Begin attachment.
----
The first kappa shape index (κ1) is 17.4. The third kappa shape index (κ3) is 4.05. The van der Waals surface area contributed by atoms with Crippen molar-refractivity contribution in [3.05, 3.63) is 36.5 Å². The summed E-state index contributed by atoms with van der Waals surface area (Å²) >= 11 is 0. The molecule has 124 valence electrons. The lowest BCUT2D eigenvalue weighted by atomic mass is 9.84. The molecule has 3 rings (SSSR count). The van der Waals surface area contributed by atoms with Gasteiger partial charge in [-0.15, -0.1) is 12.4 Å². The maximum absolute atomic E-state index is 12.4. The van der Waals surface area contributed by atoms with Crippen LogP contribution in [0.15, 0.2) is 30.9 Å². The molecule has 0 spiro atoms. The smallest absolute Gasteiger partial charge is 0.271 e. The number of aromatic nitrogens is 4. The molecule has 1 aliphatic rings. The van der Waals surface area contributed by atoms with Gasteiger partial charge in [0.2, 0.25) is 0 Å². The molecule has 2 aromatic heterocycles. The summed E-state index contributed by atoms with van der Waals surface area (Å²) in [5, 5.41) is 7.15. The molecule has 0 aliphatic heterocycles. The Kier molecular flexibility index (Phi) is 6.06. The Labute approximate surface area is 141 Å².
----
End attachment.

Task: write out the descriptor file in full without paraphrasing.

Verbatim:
The first kappa shape index (κ1) is 17.4. The third kappa shape index (κ3) is 4.05. The van der Waals surface area contributed by atoms with Crippen molar-refractivity contribution in [3.05, 3.63) is 36.5 Å². The summed E-state index contributed by atoms with van der Waals surface area (Å²) >= 11 is 0. The molecule has 124 valence electrons. The lowest BCUT2D eigenvalue weighted by atomic mass is 9.84. The molecule has 3 rings (SSSR count). The van der Waals surface area contributed by atoms with Gasteiger partial charge in [-0.15, -0.1) is 12.4 Å². The maximum absolute atomic E-state index is 12.4. The van der Waals surface area contributed by atoms with Crippen LogP contribution in [0.15, 0.2) is 30.9 Å². The molecule has 0 spiro atoms. The smallest absolute Gasteiger partial charge is 0.271 e. The number of aromatic nitrogens is 4. The molecule has 1 aliphatic rings. The van der Waals surface area contributed by atoms with Gasteiger partial charge in [0.2, 0.25) is 0 Å². The molecule has 2 aromatic heterocycles. The summed E-state index contributed by atoms with van der Waals surface area (Å²) in [5, 5.41) is 7.15. The molecule has 0 aliphatic heterocycles. The Kier molecular flexibility index (Phi) is 6.06. The Labute approximate surface area is 141 Å².